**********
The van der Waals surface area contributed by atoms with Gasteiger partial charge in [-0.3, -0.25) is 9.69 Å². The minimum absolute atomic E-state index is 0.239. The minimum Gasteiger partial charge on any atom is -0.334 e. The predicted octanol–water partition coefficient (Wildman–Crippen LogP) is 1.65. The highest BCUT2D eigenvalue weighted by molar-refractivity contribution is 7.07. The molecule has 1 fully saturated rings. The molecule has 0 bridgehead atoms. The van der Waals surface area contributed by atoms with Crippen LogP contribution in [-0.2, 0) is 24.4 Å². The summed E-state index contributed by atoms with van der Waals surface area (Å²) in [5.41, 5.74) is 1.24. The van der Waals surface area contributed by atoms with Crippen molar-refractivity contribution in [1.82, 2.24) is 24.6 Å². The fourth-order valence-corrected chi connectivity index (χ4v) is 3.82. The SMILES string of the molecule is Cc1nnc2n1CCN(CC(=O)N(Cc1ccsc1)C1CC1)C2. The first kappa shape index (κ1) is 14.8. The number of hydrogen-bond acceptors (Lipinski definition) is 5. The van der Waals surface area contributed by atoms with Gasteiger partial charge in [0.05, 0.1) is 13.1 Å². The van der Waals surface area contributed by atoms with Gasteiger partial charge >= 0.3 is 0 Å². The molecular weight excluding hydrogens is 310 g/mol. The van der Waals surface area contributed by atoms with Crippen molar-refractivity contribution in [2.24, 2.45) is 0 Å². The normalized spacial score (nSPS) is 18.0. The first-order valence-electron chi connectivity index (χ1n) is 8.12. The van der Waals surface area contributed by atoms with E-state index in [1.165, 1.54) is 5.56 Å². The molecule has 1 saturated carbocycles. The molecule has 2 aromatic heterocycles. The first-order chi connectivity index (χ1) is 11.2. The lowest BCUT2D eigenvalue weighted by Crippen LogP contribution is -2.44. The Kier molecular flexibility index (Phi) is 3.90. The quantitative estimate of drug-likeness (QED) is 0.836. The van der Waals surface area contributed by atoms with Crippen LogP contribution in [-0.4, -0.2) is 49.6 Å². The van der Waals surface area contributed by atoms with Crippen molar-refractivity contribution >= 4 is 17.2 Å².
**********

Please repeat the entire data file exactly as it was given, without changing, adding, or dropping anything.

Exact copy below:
The van der Waals surface area contributed by atoms with Gasteiger partial charge in [-0.3, -0.25) is 9.69 Å². The minimum absolute atomic E-state index is 0.239. The minimum Gasteiger partial charge on any atom is -0.334 e. The predicted octanol–water partition coefficient (Wildman–Crippen LogP) is 1.65. The highest BCUT2D eigenvalue weighted by molar-refractivity contribution is 7.07. The molecule has 1 fully saturated rings. The molecule has 0 bridgehead atoms. The van der Waals surface area contributed by atoms with Crippen LogP contribution in [-0.2, 0) is 24.4 Å². The summed E-state index contributed by atoms with van der Waals surface area (Å²) in [5.41, 5.74) is 1.24. The van der Waals surface area contributed by atoms with Crippen molar-refractivity contribution in [1.82, 2.24) is 24.6 Å². The fourth-order valence-corrected chi connectivity index (χ4v) is 3.82. The SMILES string of the molecule is Cc1nnc2n1CCN(CC(=O)N(Cc1ccsc1)C1CC1)C2. The first kappa shape index (κ1) is 14.8. The number of hydrogen-bond acceptors (Lipinski definition) is 5. The van der Waals surface area contributed by atoms with Gasteiger partial charge in [0.05, 0.1) is 13.1 Å². The van der Waals surface area contributed by atoms with Gasteiger partial charge >= 0.3 is 0 Å². The molecular weight excluding hydrogens is 310 g/mol. The van der Waals surface area contributed by atoms with Crippen molar-refractivity contribution in [2.24, 2.45) is 0 Å². The normalized spacial score (nSPS) is 18.0. The first-order valence-electron chi connectivity index (χ1n) is 8.12. The van der Waals surface area contributed by atoms with E-state index in [1.165, 1.54) is 5.56 Å². The molecule has 1 saturated carbocycles. The molecule has 2 aromatic heterocycles. The first-order chi connectivity index (χ1) is 11.2. The lowest BCUT2D eigenvalue weighted by Crippen LogP contribution is -2.44. The Kier molecular flexibility index (Phi) is 3.90. The quantitative estimate of drug-likeness (QED) is 0.836. The van der Waals surface area contributed by atoms with Crippen LogP contribution in [-0.4, -0.2) is 49.6 Å². The van der Waals surface area contributed by atoms with Crippen molar-refractivity contribution >= 4 is 17.2 Å².